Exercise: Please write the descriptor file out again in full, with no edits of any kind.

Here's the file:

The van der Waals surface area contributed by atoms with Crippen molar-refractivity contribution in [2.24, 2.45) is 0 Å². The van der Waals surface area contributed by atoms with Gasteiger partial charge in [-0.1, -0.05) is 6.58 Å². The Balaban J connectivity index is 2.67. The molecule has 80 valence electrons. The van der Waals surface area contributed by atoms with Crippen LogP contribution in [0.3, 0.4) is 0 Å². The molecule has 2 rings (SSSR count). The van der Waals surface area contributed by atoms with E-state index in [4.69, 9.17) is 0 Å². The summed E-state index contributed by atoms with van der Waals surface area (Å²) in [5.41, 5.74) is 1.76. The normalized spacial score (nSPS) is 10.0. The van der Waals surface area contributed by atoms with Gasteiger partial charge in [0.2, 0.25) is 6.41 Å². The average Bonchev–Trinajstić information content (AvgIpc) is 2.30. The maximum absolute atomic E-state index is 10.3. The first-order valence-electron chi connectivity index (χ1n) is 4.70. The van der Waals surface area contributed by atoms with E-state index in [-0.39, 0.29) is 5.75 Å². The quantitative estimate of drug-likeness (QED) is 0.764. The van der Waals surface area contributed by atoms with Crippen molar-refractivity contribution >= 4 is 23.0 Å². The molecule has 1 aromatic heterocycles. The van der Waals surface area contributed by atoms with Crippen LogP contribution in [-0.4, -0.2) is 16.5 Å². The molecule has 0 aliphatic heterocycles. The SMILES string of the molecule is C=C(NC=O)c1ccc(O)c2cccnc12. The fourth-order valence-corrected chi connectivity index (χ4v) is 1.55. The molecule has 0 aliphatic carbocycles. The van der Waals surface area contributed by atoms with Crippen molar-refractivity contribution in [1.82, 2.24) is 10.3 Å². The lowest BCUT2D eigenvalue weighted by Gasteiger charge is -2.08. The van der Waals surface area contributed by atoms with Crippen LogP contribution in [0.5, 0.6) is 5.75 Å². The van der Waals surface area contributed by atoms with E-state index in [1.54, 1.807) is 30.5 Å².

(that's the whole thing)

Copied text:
The van der Waals surface area contributed by atoms with Crippen molar-refractivity contribution in [2.24, 2.45) is 0 Å². The van der Waals surface area contributed by atoms with Gasteiger partial charge in [-0.1, -0.05) is 6.58 Å². The Balaban J connectivity index is 2.67. The molecule has 80 valence electrons. The van der Waals surface area contributed by atoms with Crippen LogP contribution in [0.3, 0.4) is 0 Å². The molecule has 2 rings (SSSR count). The van der Waals surface area contributed by atoms with E-state index in [4.69, 9.17) is 0 Å². The summed E-state index contributed by atoms with van der Waals surface area (Å²) in [5.41, 5.74) is 1.76. The normalized spacial score (nSPS) is 10.0. The van der Waals surface area contributed by atoms with Gasteiger partial charge in [0.2, 0.25) is 6.41 Å². The average Bonchev–Trinajstić information content (AvgIpc) is 2.30. The maximum absolute atomic E-state index is 10.3. The first-order valence-electron chi connectivity index (χ1n) is 4.70. The van der Waals surface area contributed by atoms with E-state index in [-0.39, 0.29) is 5.75 Å². The quantitative estimate of drug-likeness (QED) is 0.764. The van der Waals surface area contributed by atoms with Crippen molar-refractivity contribution >= 4 is 23.0 Å². The molecule has 1 aromatic heterocycles. The van der Waals surface area contributed by atoms with Crippen LogP contribution in [-0.4, -0.2) is 16.5 Å². The molecule has 0 aliphatic heterocycles. The SMILES string of the molecule is C=C(NC=O)c1ccc(O)c2cccnc12. The fourth-order valence-corrected chi connectivity index (χ4v) is 1.55. The molecule has 0 aliphatic carbocycles. The van der Waals surface area contributed by atoms with Crippen molar-refractivity contribution in [1.82, 2.24) is 10.3 Å². The lowest BCUT2D eigenvalue weighted by Gasteiger charge is -2.08. The van der Waals surface area contributed by atoms with Crippen LogP contribution in [0.5, 0.6) is 5.75 Å². The van der Waals surface area contributed by atoms with E-state index in [1.54, 1.807) is 30.5 Å².